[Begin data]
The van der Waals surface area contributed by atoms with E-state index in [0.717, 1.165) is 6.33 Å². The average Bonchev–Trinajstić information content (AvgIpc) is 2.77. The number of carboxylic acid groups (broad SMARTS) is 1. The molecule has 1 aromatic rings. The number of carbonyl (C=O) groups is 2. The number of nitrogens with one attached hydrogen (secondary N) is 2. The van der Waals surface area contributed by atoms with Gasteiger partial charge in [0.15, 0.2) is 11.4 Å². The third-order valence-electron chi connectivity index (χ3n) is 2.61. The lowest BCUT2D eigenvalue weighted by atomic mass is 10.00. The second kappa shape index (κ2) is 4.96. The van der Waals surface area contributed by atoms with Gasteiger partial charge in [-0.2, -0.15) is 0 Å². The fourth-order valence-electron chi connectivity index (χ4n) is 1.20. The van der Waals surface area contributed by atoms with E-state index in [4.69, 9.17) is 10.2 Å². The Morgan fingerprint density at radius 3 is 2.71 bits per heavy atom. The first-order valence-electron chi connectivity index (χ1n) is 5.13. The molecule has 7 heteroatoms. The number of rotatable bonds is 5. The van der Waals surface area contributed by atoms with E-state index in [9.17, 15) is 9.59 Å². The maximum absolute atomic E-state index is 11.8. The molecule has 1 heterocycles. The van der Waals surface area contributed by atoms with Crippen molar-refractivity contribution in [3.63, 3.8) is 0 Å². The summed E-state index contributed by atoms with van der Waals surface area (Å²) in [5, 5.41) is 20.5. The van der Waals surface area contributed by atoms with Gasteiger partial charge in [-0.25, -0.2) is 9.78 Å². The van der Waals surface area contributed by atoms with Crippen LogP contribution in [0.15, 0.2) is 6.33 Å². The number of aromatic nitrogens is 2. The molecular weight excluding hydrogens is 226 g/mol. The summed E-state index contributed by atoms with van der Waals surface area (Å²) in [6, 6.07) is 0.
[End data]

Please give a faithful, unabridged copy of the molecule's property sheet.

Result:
The van der Waals surface area contributed by atoms with E-state index in [0.717, 1.165) is 6.33 Å². The average Bonchev–Trinajstić information content (AvgIpc) is 2.77. The number of carboxylic acid groups (broad SMARTS) is 1. The molecule has 1 aromatic rings. The number of carbonyl (C=O) groups is 2. The number of nitrogens with one attached hydrogen (secondary N) is 2. The van der Waals surface area contributed by atoms with Gasteiger partial charge in [0.15, 0.2) is 11.4 Å². The third-order valence-electron chi connectivity index (χ3n) is 2.61. The lowest BCUT2D eigenvalue weighted by atomic mass is 10.00. The second kappa shape index (κ2) is 4.96. The van der Waals surface area contributed by atoms with Gasteiger partial charge in [-0.2, -0.15) is 0 Å². The fourth-order valence-electron chi connectivity index (χ4n) is 1.20. The van der Waals surface area contributed by atoms with E-state index in [4.69, 9.17) is 10.2 Å². The Morgan fingerprint density at radius 3 is 2.71 bits per heavy atom. The first-order valence-electron chi connectivity index (χ1n) is 5.13. The molecule has 7 heteroatoms. The number of rotatable bonds is 5. The van der Waals surface area contributed by atoms with E-state index in [9.17, 15) is 9.59 Å². The maximum absolute atomic E-state index is 11.8. The molecule has 1 heterocycles. The van der Waals surface area contributed by atoms with Crippen molar-refractivity contribution in [3.63, 3.8) is 0 Å². The summed E-state index contributed by atoms with van der Waals surface area (Å²) in [5, 5.41) is 20.5. The van der Waals surface area contributed by atoms with Gasteiger partial charge in [-0.25, -0.2) is 9.78 Å². The van der Waals surface area contributed by atoms with Crippen LogP contribution in [0.15, 0.2) is 6.33 Å². The number of aromatic nitrogens is 2. The molecular weight excluding hydrogens is 226 g/mol. The summed E-state index contributed by atoms with van der Waals surface area (Å²) in [6, 6.07) is 0.